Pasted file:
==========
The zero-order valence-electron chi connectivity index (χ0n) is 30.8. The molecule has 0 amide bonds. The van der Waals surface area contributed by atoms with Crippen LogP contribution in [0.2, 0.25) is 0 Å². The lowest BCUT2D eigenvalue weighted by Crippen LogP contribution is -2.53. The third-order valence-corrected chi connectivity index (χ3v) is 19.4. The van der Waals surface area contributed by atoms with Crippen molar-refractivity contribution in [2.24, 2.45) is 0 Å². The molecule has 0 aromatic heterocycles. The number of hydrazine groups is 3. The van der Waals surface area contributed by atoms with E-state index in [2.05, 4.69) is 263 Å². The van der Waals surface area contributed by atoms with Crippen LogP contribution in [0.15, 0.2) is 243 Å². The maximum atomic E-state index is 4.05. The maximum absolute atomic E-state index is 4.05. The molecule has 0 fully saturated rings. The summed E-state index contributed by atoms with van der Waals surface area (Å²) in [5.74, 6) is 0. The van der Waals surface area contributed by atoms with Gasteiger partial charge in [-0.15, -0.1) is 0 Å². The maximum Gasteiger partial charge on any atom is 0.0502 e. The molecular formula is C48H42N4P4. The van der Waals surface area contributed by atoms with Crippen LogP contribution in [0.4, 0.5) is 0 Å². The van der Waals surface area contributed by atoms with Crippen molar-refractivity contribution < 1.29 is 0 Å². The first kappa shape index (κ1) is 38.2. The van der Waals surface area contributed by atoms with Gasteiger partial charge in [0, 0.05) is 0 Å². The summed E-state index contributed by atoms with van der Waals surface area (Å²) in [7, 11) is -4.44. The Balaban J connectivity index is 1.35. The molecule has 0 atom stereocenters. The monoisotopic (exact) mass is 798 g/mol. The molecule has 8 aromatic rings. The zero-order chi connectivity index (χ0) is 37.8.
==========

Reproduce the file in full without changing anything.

The zero-order valence-electron chi connectivity index (χ0n) is 30.8. The molecule has 0 amide bonds. The van der Waals surface area contributed by atoms with Crippen LogP contribution in [0.2, 0.25) is 0 Å². The lowest BCUT2D eigenvalue weighted by Crippen LogP contribution is -2.53. The third-order valence-corrected chi connectivity index (χ3v) is 19.4. The van der Waals surface area contributed by atoms with Crippen molar-refractivity contribution in [2.24, 2.45) is 0 Å². The molecule has 0 aromatic heterocycles. The number of hydrazine groups is 3. The van der Waals surface area contributed by atoms with E-state index in [2.05, 4.69) is 263 Å². The van der Waals surface area contributed by atoms with Crippen LogP contribution in [0.15, 0.2) is 243 Å². The maximum atomic E-state index is 4.05. The maximum absolute atomic E-state index is 4.05. The molecule has 0 fully saturated rings. The summed E-state index contributed by atoms with van der Waals surface area (Å²) in [5.74, 6) is 0. The van der Waals surface area contributed by atoms with Gasteiger partial charge in [-0.15, -0.1) is 0 Å². The maximum Gasteiger partial charge on any atom is 0.0502 e. The molecular formula is C48H42N4P4. The van der Waals surface area contributed by atoms with Crippen LogP contribution in [0.4, 0.5) is 0 Å². The van der Waals surface area contributed by atoms with Crippen molar-refractivity contribution < 1.29 is 0 Å². The first kappa shape index (κ1) is 38.2. The van der Waals surface area contributed by atoms with Gasteiger partial charge in [0, 0.05) is 0 Å². The summed E-state index contributed by atoms with van der Waals surface area (Å²) in [7, 11) is -4.44. The Balaban J connectivity index is 1.35. The molecule has 0 atom stereocenters. The monoisotopic (exact) mass is 798 g/mol. The molecule has 8 aromatic rings. The zero-order chi connectivity index (χ0) is 37.8.